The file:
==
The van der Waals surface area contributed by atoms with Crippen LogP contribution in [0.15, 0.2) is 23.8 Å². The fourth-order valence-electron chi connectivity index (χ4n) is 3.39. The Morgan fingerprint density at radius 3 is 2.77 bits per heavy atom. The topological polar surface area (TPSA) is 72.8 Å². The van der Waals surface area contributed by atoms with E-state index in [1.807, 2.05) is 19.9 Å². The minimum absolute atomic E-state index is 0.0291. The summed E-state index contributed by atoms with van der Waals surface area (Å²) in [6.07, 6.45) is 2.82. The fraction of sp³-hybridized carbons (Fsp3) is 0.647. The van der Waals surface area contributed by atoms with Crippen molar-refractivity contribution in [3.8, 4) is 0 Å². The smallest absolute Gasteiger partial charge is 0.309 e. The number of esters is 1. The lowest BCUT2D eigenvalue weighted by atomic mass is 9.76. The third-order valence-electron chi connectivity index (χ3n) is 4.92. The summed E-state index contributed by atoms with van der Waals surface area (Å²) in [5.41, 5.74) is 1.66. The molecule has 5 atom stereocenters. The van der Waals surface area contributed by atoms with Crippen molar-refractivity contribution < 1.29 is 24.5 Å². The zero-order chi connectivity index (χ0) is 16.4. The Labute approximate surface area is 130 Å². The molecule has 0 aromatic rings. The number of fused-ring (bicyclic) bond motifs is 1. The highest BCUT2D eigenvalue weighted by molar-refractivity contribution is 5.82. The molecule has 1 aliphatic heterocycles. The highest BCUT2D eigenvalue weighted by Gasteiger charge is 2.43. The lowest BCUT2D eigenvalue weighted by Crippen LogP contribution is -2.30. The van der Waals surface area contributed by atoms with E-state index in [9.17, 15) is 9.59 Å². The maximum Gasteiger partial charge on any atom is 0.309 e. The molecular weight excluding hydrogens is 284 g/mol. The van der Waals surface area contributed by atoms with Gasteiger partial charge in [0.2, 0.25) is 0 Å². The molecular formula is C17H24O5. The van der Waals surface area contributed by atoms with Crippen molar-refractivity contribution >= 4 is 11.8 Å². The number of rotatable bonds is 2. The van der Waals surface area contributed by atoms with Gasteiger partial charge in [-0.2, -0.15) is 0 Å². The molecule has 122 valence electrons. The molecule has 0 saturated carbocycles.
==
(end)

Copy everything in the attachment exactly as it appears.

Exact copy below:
The van der Waals surface area contributed by atoms with Crippen LogP contribution in [0.15, 0.2) is 23.8 Å². The fourth-order valence-electron chi connectivity index (χ4n) is 3.39. The Morgan fingerprint density at radius 3 is 2.77 bits per heavy atom. The topological polar surface area (TPSA) is 72.8 Å². The van der Waals surface area contributed by atoms with E-state index in [1.807, 2.05) is 19.9 Å². The minimum absolute atomic E-state index is 0.0291. The summed E-state index contributed by atoms with van der Waals surface area (Å²) in [6.07, 6.45) is 2.82. The fraction of sp³-hybridized carbons (Fsp3) is 0.647. The van der Waals surface area contributed by atoms with Crippen molar-refractivity contribution in [3.8, 4) is 0 Å². The smallest absolute Gasteiger partial charge is 0.309 e. The number of esters is 1. The lowest BCUT2D eigenvalue weighted by atomic mass is 9.76. The third-order valence-electron chi connectivity index (χ3n) is 4.92. The summed E-state index contributed by atoms with van der Waals surface area (Å²) in [5.41, 5.74) is 1.66. The molecule has 5 atom stereocenters. The van der Waals surface area contributed by atoms with Crippen molar-refractivity contribution < 1.29 is 24.5 Å². The zero-order chi connectivity index (χ0) is 16.4. The Labute approximate surface area is 130 Å². The molecule has 0 aromatic rings. The number of fused-ring (bicyclic) bond motifs is 1. The highest BCUT2D eigenvalue weighted by molar-refractivity contribution is 5.82. The molecule has 1 aliphatic heterocycles. The highest BCUT2D eigenvalue weighted by Gasteiger charge is 2.43. The lowest BCUT2D eigenvalue weighted by Crippen LogP contribution is -2.30. The van der Waals surface area contributed by atoms with E-state index in [9.17, 15) is 9.59 Å². The maximum Gasteiger partial charge on any atom is 0.309 e. The molecular weight excluding hydrogens is 284 g/mol. The van der Waals surface area contributed by atoms with Gasteiger partial charge in [0.2, 0.25) is 0 Å². The molecular formula is C17H24O5. The van der Waals surface area contributed by atoms with Crippen molar-refractivity contribution >= 4 is 11.8 Å². The number of rotatable bonds is 2. The van der Waals surface area contributed by atoms with Gasteiger partial charge in [-0.2, -0.15) is 0 Å². The molecule has 122 valence electrons. The molecule has 0 saturated carbocycles.